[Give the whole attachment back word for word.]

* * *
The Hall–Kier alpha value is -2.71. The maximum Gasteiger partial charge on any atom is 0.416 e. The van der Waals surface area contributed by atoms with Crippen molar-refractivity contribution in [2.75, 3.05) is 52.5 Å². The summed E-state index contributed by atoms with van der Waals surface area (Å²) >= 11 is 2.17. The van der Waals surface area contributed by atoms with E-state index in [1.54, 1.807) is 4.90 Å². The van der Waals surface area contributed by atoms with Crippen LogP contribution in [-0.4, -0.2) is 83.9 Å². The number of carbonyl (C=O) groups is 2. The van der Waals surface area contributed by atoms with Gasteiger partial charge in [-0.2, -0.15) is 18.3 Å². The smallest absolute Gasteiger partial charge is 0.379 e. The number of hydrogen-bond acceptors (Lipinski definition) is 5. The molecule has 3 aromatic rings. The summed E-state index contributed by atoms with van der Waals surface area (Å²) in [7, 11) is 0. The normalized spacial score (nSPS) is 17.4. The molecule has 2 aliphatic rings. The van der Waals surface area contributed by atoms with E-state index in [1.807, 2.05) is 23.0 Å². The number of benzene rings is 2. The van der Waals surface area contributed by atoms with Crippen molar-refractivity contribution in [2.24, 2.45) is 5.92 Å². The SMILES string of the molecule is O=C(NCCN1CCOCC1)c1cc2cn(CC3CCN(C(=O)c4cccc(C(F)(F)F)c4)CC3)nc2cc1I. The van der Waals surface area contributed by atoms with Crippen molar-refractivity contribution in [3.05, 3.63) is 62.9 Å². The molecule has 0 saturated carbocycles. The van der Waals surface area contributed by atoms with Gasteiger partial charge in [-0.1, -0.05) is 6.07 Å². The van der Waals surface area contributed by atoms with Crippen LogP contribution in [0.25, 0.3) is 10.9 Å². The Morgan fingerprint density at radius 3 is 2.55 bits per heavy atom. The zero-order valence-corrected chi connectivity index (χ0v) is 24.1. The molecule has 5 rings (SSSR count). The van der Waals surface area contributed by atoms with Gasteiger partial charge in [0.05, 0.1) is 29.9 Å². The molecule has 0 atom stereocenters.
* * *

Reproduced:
The Hall–Kier alpha value is -2.71. The maximum Gasteiger partial charge on any atom is 0.416 e. The van der Waals surface area contributed by atoms with Crippen molar-refractivity contribution in [2.75, 3.05) is 52.5 Å². The summed E-state index contributed by atoms with van der Waals surface area (Å²) >= 11 is 2.17. The van der Waals surface area contributed by atoms with E-state index in [1.54, 1.807) is 4.90 Å². The van der Waals surface area contributed by atoms with Crippen LogP contribution in [-0.4, -0.2) is 83.9 Å². The number of carbonyl (C=O) groups is 2. The van der Waals surface area contributed by atoms with Gasteiger partial charge in [-0.2, -0.15) is 18.3 Å². The smallest absolute Gasteiger partial charge is 0.379 e. The number of hydrogen-bond acceptors (Lipinski definition) is 5. The molecule has 3 aromatic rings. The summed E-state index contributed by atoms with van der Waals surface area (Å²) in [7, 11) is 0. The normalized spacial score (nSPS) is 17.4. The molecule has 2 aliphatic rings. The van der Waals surface area contributed by atoms with E-state index in [1.807, 2.05) is 23.0 Å². The number of benzene rings is 2. The van der Waals surface area contributed by atoms with Crippen molar-refractivity contribution in [2.24, 2.45) is 5.92 Å². The SMILES string of the molecule is O=C(NCCN1CCOCC1)c1cc2cn(CC3CCN(C(=O)c4cccc(C(F)(F)F)c4)CC3)nc2cc1I. The van der Waals surface area contributed by atoms with Crippen molar-refractivity contribution in [3.05, 3.63) is 62.9 Å². The molecule has 0 saturated carbocycles. The van der Waals surface area contributed by atoms with Gasteiger partial charge in [-0.1, -0.05) is 6.07 Å². The van der Waals surface area contributed by atoms with Crippen LogP contribution in [0.25, 0.3) is 10.9 Å². The Morgan fingerprint density at radius 3 is 2.55 bits per heavy atom. The zero-order valence-corrected chi connectivity index (χ0v) is 24.1. The molecule has 5 rings (SSSR count). The van der Waals surface area contributed by atoms with Gasteiger partial charge in [0.05, 0.1) is 29.9 Å². The molecule has 0 atom stereocenters.